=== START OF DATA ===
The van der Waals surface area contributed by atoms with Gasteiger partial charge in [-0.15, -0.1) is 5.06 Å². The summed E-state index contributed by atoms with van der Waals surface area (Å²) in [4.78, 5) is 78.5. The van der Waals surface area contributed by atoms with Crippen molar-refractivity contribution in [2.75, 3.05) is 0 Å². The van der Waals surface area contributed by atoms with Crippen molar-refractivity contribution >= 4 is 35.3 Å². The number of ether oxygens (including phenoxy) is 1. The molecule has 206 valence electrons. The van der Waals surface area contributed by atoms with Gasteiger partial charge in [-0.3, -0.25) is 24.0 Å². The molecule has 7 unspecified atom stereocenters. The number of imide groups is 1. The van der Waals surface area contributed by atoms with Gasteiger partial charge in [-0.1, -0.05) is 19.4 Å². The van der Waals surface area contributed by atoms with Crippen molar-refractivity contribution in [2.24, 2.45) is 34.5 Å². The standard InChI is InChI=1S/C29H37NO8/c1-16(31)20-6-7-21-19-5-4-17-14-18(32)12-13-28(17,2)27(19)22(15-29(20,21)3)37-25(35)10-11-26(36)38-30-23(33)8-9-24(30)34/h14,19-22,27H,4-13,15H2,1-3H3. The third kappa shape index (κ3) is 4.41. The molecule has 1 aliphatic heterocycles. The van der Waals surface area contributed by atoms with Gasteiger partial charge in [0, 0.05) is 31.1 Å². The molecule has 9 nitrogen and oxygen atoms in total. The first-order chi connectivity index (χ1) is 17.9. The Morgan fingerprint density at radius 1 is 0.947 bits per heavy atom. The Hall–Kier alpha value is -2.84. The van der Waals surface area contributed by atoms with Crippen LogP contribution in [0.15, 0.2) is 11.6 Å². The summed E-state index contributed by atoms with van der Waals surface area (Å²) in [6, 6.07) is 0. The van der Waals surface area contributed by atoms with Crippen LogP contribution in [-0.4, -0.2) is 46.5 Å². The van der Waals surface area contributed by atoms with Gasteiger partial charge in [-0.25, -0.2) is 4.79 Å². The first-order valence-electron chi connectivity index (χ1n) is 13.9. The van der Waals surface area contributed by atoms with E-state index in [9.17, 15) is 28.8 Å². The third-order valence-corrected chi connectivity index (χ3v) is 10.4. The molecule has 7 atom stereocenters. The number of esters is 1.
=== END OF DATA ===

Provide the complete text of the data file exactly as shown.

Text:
The van der Waals surface area contributed by atoms with Gasteiger partial charge in [-0.15, -0.1) is 5.06 Å². The summed E-state index contributed by atoms with van der Waals surface area (Å²) in [4.78, 5) is 78.5. The van der Waals surface area contributed by atoms with Crippen molar-refractivity contribution in [2.75, 3.05) is 0 Å². The van der Waals surface area contributed by atoms with Crippen molar-refractivity contribution >= 4 is 35.3 Å². The number of ether oxygens (including phenoxy) is 1. The molecule has 206 valence electrons. The van der Waals surface area contributed by atoms with Gasteiger partial charge in [-0.3, -0.25) is 24.0 Å². The molecule has 7 unspecified atom stereocenters. The number of imide groups is 1. The van der Waals surface area contributed by atoms with Gasteiger partial charge in [-0.1, -0.05) is 19.4 Å². The van der Waals surface area contributed by atoms with Crippen molar-refractivity contribution in [2.24, 2.45) is 34.5 Å². The standard InChI is InChI=1S/C29H37NO8/c1-16(31)20-6-7-21-19-5-4-17-14-18(32)12-13-28(17,2)27(19)22(15-29(20,21)3)37-25(35)10-11-26(36)38-30-23(33)8-9-24(30)34/h14,19-22,27H,4-13,15H2,1-3H3. The third kappa shape index (κ3) is 4.41. The molecule has 1 aliphatic heterocycles. The van der Waals surface area contributed by atoms with Gasteiger partial charge in [0, 0.05) is 31.1 Å². The molecule has 9 nitrogen and oxygen atoms in total. The first-order chi connectivity index (χ1) is 17.9. The Morgan fingerprint density at radius 1 is 0.947 bits per heavy atom. The Hall–Kier alpha value is -2.84. The van der Waals surface area contributed by atoms with Crippen LogP contribution in [0.15, 0.2) is 11.6 Å². The summed E-state index contributed by atoms with van der Waals surface area (Å²) in [6, 6.07) is 0. The van der Waals surface area contributed by atoms with Crippen LogP contribution in [-0.4, -0.2) is 46.5 Å². The van der Waals surface area contributed by atoms with Gasteiger partial charge in [-0.25, -0.2) is 4.79 Å². The first-order valence-electron chi connectivity index (χ1n) is 13.9. The van der Waals surface area contributed by atoms with E-state index in [9.17, 15) is 28.8 Å². The third-order valence-corrected chi connectivity index (χ3v) is 10.4. The molecule has 7 atom stereocenters. The number of esters is 1.